BELARUS      

Svetlana Boguinskaya: A Swan For Belarus Through A Time of Turmoil

By Amy Johnson, February 2001

Russian gymnasts have long held the distinction of being among the world's elite. Through political and economic turmoil their national program remained competitive until the fall of the former Soviet Union late in 1991. This event launched worldwide discussion and speculation as to how the sport would persevere in the separate nations.

At the 1996 Atlanta Olympics, the significant national pride and support in the former Soviet countries for their gymnastic legacy allowed the emergence of several elite squads from Russia, the Ukraine and Belarus that put the debate to rest. It also allowed one of the most loved and treasured gymnasts ever to capture the spotlight as the Swan of Belarus: Svetlana Boguinskaya. Svetlana Boguinskaya was born in Minsk on February 3, 1973 at a time when Belarus was still part of the Soviet Union. Originally a figure skater, coaches for the Russian gymnastics team spotted her at a competition and hand selected her to be groomed as a world-class gymnast.

 Svetlana began her gymnastic career at the age of six at a time when Breshnev was still in power and Czechoslovakia was little more than a puppet nation. Svetlana was required to leave her home to attend the grueling training camp that was essentially a machine to produce world-class athletes. Although the program consisted of enduring eight hours or more of training and six hours of school a day, it was considered by many in the world to be a marvel of modern times, producing champions in many sports. For this reason, it was a source of great pride for the communist system - a proof that the system the Soviets had could outperform the Western Capitalist and Democratic systems.

Even as the fallout from the Chernobyl disaster swept down on Belarus, the system continued, a pillar in a time of tragedy. Svetlana was given the best training available anywhere in the world. It was her skill and dedication that made all the training pay off. At the age of fifteen, with maybe some small notion that the changes Gorbachev had made caused the end of the Cold War, Svetlana led her Soviet team to a first place finish in the 1988 Seoul Olympics. Svetlana herself finished third in the individual competition, including capturing the world title in some individual events.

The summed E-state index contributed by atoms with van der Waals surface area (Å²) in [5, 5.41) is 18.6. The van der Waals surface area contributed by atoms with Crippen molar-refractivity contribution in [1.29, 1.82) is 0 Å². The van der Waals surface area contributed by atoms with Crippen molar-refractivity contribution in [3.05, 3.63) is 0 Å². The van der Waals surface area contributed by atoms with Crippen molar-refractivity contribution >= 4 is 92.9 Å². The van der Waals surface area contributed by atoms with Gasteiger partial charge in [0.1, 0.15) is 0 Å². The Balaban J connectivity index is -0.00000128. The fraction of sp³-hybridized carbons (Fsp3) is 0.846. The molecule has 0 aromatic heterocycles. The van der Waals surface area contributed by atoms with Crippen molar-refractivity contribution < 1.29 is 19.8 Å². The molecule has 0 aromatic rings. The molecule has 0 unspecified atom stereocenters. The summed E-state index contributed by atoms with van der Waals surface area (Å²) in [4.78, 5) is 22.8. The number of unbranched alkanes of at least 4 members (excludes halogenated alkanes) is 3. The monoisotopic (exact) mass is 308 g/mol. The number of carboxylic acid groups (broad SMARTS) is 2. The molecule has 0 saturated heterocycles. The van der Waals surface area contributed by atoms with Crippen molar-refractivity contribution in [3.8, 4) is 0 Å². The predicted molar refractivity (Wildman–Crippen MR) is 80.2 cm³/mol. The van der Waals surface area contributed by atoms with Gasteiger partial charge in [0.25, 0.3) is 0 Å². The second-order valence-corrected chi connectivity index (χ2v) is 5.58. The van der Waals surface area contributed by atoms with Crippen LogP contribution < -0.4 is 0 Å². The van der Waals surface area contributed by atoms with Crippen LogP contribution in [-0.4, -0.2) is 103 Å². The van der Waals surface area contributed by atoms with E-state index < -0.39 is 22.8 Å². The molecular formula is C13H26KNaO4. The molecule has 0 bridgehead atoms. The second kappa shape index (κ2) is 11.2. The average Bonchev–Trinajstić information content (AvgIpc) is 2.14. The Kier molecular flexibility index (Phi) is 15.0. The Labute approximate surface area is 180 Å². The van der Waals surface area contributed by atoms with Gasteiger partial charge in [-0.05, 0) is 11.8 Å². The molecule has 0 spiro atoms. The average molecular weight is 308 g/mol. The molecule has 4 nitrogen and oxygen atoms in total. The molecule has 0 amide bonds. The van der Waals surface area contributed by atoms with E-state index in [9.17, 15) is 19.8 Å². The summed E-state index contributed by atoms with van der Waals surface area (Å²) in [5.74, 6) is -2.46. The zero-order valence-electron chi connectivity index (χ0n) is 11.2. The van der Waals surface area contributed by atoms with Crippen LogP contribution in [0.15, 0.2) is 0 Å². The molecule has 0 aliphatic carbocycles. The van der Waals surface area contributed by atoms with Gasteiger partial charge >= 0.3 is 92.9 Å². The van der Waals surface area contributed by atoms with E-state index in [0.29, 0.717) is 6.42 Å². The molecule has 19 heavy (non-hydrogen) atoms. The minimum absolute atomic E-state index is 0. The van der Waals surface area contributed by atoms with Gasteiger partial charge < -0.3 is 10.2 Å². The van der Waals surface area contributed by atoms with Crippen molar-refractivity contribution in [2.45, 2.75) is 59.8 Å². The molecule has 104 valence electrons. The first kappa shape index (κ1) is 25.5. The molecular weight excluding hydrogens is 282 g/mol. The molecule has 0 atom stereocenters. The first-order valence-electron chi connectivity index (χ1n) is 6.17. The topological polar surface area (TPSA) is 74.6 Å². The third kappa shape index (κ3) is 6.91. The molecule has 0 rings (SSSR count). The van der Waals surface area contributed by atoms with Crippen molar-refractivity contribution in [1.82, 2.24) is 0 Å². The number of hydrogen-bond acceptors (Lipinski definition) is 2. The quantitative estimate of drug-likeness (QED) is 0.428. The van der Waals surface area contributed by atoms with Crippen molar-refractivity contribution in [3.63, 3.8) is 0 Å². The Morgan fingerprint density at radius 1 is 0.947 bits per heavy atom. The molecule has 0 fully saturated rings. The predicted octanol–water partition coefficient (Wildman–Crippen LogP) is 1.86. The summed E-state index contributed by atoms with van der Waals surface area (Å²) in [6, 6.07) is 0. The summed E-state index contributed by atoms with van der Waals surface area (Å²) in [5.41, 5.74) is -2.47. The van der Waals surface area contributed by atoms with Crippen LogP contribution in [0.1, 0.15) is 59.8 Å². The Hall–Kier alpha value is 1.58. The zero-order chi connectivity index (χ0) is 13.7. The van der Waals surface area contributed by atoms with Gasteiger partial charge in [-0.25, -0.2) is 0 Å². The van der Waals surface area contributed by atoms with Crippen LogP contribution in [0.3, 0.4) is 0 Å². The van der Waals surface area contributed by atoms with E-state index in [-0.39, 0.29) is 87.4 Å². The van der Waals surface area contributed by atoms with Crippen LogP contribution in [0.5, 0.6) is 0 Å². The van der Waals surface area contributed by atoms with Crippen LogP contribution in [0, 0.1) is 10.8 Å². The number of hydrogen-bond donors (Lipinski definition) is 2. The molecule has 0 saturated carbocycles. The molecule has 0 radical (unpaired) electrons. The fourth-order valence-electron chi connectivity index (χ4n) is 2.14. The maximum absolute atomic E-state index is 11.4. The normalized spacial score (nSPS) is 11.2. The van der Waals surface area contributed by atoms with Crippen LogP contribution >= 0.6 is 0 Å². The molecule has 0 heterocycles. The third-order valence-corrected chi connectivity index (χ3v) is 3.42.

That victory began what could be considered the prime years of Svetlana's career, with her capturing several European and World Champion titles between 1988 and 1991. During those three years, the Soviet Union was rocked by the changes that Glasnost brought, including mass demonstrations and violent strikes. Pro-independence protestors took to the streets in Lithuania and Soviets everywhere longed for the riches that came with a capitalist economy and the free market. Boris Yeltsin rose to power and began his 500-day plan to convert the Russian economy while Communist hard-liners failed in a coup attempt to oust Gorbachev. The result was the outlawing of the Communist party in many republics and the rigid march to late 1991.

   Throughout all this turmoil and change, the Soviet gymnastics program continued its legacy of dominance. The program remained a great source of pride - it continued despite the costs and burdens that it placed on the fluctuating government. Many times the program was used on both sides of an argument as proof that the old system worked, or rather that the new system was working. And through it all, Svetlana and her teammates continued to defy the world consensus that the end of the era of Soviet gymnastic dominance was near an end. In late 1991, the Soviet Union collapsed as the world watched and wondered in apprehension what would become of the remains of a world superpower. In the world of gymnastics, fans wondered what would become of the superpower that was the Soviet gymnastics program. And in the independent country of Belarus, Svetlana Boguinskaya retired from a program that no longer existed - a national hero in a nation where no one had the time for heroes.

In 1992, shortly after the establishment of the Russian Federation in March, the immense popularity and pride that the Belarussians had in their gymnastics history was rekindled with the successful competition of the Unified Team in the Barcelona Olympics. The program was eventually reborn in Belarus, but without the support and resources necessary to breed the champions of yesteryear. Looking to lead her Belarussian team away from near-death, Svetlana moved from Minsk to Houston, Texas in 1994 to train with the famous coach Bela Karolyi. Returning to lead her team in 1995, she once again captured the respect of the gymnastics world by placing second in the 1996 World Championship. Later that year, at the 1996 Atlanta Olympics, Svetlana led the Belarussian team that placed sixth overall, essentially re-establishing Belarus as one of the premier gymnastics programs in the world. At the age of 23, Svetlana was one of the oldest gymnasts on the world scene, yet she managed to finish fourteenth overall in the individual all-around competition.

After the Olympics, Svetlana returned home to a country that was still unstable in many areas. But she returned a national hero, and retired shortly thereafter. She now lives in New York City with her husband and son and works in choreography. The gymnastics program in Belarus perseveres to this day maintaining excellence through innovation, stretching limited resources and often sending gymnasts to train elsewhere as Svetlana did. It has produced many dominate athletes in the past five years, including Yelena Piskun, Alana Polozkova, Inga Poklonskaya, and Ivan Ivankov. Belarus as a country has endured many changes in those same five years, but has always been able to look to its gymnastics program as a bastion of national pride

References

 

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